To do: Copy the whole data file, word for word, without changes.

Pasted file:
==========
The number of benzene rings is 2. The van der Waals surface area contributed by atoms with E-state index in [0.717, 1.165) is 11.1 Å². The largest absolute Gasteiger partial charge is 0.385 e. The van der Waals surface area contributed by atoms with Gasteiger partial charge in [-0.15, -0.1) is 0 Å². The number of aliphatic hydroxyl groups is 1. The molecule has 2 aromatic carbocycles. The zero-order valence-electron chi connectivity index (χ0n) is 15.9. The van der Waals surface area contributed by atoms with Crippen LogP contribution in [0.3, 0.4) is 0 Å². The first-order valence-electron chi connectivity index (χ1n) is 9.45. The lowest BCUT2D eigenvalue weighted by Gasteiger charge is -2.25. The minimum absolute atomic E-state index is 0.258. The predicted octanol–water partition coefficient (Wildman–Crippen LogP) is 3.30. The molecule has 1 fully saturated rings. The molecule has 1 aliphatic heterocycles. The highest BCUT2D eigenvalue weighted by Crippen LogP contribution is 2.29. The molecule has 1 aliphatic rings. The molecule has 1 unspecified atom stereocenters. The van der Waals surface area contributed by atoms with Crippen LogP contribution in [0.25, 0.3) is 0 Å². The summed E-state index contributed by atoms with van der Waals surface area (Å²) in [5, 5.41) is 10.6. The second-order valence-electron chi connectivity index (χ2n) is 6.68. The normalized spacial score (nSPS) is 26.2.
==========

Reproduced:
The number of benzene rings is 2. The van der Waals surface area contributed by atoms with E-state index in [0.717, 1.165) is 11.1 Å². The largest absolute Gasteiger partial charge is 0.385 e. The van der Waals surface area contributed by atoms with Gasteiger partial charge in [-0.15, -0.1) is 0 Å². The number of aliphatic hydroxyl groups is 1. The molecule has 2 aromatic carbocycles. The zero-order valence-electron chi connectivity index (χ0n) is 15.9. The van der Waals surface area contributed by atoms with Crippen LogP contribution in [0.3, 0.4) is 0 Å². The first-order valence-electron chi connectivity index (χ1n) is 9.45. The lowest BCUT2D eigenvalue weighted by Gasteiger charge is -2.25. The minimum absolute atomic E-state index is 0.258. The predicted octanol–water partition coefficient (Wildman–Crippen LogP) is 3.30. The molecule has 1 fully saturated rings. The molecule has 1 aliphatic heterocycles. The highest BCUT2D eigenvalue weighted by Crippen LogP contribution is 2.29. The molecule has 1 aliphatic rings. The molecule has 1 unspecified atom stereocenters. The van der Waals surface area contributed by atoms with Crippen LogP contribution in [0.25, 0.3) is 0 Å². The summed E-state index contributed by atoms with van der Waals surface area (Å²) in [5, 5.41) is 10.6. The second-order valence-electron chi connectivity index (χ2n) is 6.68. The normalized spacial score (nSPS) is 26.2.